Petra, Ema’s great-grand niece (I think – the fax is so scrappy it’s almost illegible) opens the door. She seems exhausted, her heavy make-up and long, coal black hair emphasising the pallor of her complexion.
‘Come in,’ she says, pushing the door wider and then immediately retreating. ‘Thank you for coming.’ There’s only room for me to step inside and then shut the door behind me. I’m thrown for a minute. Even though from the outside it seems like a normal end of terrace house, for some reason the party wall on my left narrows to the width of the door, widening out further into the house. Different coloured paint on the other walls makes it feel like I’ve walked into an optical illusion. When I follow Petra down the corridor, I fully expect to decrease in size.
I glance into a room we pass a room on our right. There’s an ancient woman sitting in an armchair.
‘Hello!’ I say.
‘No,’ she says. ‘Is not that one.’
We pass further through, to a bed in a backroom, and Ema, lying like a corpse with her eyes closed, her jaw slack, her hands gently folded on her tummy.
‘Here is Ema,’ says Petra.
‘Is there a yellow folder?’
‘A yellow folder?’
‘Yeah. You know. The nursing notes.’
‘No. No yellow folder. Is nothing.’
‘Oh. Okay. Not to worry.’
I put my bag down and go over to Ema to rouse her as gently as I can.
There’s a scream from the sitting room. ‘Ana!’ says Petra, and goes to see. I remember making out the word dementia on the referral, but it suppose they meant the sister rather than the patient. Maybe Ema is Ana’s carer, and Petra has come in to help from somewhere now that Ema has fallen ill.
‘Hello!’ I say, as Ema opens her eyes. ‘Sorry to give you such a rude awakening. My name’s Jim, from the hospital. I’ve come to see how you are today.’
‘Terrible,’ she says after a moment or two. ‘Thank you.’
‘I’m sorry to hear that. In what way do you not feel well?’
She blinks and smiles, unlacing her fingers just long enough to make a gesture of saintly forbearance.
‘Are you in pain?’
‘No. No pain.’
‘Do you feel sick? Or have you been sick?’
‘Perhaps. A little.’
‘Short of breath? Dizzy?’
She shakes her head.
‘Any change today? Or much the same, would you say?’
‘Same thing. Always too much.’
‘Well. I’m sorry to hear that.’
I look at the faxed referral again. It’s almost impossible to make out much beyond the sketchy 5/7 unwell, poor E&D, hx hyponatremia, something something obs & bloods pls. We would have requested clearer information, but the Bank Holiday means that getting back to the referrer will be nigh on impossible. And anyway, the request itself was straightforward: obs, bloods – a little lacking in context, perhaps, but sometimes you just have to go with what there is.
I start a new obs chart and run the basics.
I can hear Ana protesting next door.
But I’m her sister! I should know what he’s doing in there!
And Petra, speaking in her flat tone:
– You cannot disturb him. He has come to do the blood.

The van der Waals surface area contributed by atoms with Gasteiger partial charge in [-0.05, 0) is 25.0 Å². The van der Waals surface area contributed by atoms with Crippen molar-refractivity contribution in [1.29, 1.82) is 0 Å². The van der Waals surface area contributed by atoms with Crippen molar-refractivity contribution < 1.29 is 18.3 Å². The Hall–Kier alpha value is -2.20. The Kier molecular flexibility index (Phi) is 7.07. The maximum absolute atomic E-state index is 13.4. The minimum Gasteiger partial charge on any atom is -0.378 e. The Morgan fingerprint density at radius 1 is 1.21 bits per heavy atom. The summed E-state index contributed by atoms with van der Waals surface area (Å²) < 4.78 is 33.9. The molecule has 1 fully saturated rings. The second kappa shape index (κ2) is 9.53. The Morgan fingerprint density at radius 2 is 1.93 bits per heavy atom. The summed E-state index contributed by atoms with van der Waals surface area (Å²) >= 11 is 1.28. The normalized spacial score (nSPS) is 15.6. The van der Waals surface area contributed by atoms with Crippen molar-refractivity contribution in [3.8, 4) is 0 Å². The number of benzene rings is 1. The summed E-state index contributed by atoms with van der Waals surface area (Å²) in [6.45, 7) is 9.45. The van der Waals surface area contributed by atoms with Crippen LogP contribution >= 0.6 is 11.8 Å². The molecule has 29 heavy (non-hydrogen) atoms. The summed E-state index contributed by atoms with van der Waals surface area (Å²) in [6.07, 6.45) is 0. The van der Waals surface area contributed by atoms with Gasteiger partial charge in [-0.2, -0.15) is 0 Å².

I’m her sister!
– Here. Have more grape.
I don’t want a grape. I want to see my sister.
I unplug my ears from the stethoscope and call through: ‘It’s okay, Petra. I don’t mind if Ana comes through.’
But there’s no answer. Everything goes quiet.
‘Honestly. I don’t mind at all.’
I carry on examining Ema.
Everything seems fine – blood pressure, temperature, SATS and the rest. Nothing obviously neurological, no acute injuries. It’ll all hang on the blood test, I think, as I get the kit out.
‘Where are you from originally?’
‘Croatia,’ she says.
‘No! Really? We were just there! On holiday! Whereabouts in Croatia?’
‘Well it’s a small world, as they say. That’s where we were! It’s beautiful there. The castle, the mountains. The lovely blue sea. We loved it.’
I tighten the tourniquet and decide which vein to go for.
‘How old were you when you came to this country?’ I say, unsheathing the needle.
‘Four, five. I don’t remember.’
‘Have you been back at all? Sharp scratch…’
‘Thank you!’ she says, tensing a moment, then relaxing as the immediate pain of it changes into something else. ‘Yes. A little, but lately – not so much.’
Ana starts shouting next door again.
But it’s my sister! I want to know what he’s doing to my sister.
– He taking the blood, auntie. Don’t worry.
I want to be in there.
– No. He need peace and quiet.
– Yes. I know that.
‘I really don’t mind if she comes through’ I call over my shoulder, but there’s no reply, and it all goes quiet again.
With the last vacuette done, I release the tourniquet, withdraw the needle and tape a square of gauze to the wound. ‘I’ll check it in a few minutes and see if you need a plaster,’ I tell her. ‘But that’s it – the worst part’s over. All done!’
‘Thank you!’ she says.
Petra appears in the doorway again.
‘Ready to go?’ she says.
‘Yep. Just a sec whilst I write up the yellow sheet…’
I half expect to see Ana pop-up behind Petra, but for whatever reason, she stays in the sitting room.
When I’m packed up and I’ve said goodbye to Ema, I follow Petra back along the corridor. I glance in at the door of the sitting room as I pass. Ana is still in the armchair. She turns to look at me, her face bunched over her gums in anger.
‘Ema says she and Ana were born in Trogir,’ I say to Petra as I
reach to open the front door. ‘We were in Trogir just this week! On holiday!’
Petra doesn’t reply.
‘Small world!’ I say as I step outside.
‘Yes,’ she says. ‘Thank you for coming.’And she closes the door, slowly and firmly, without any discernible click of the latch.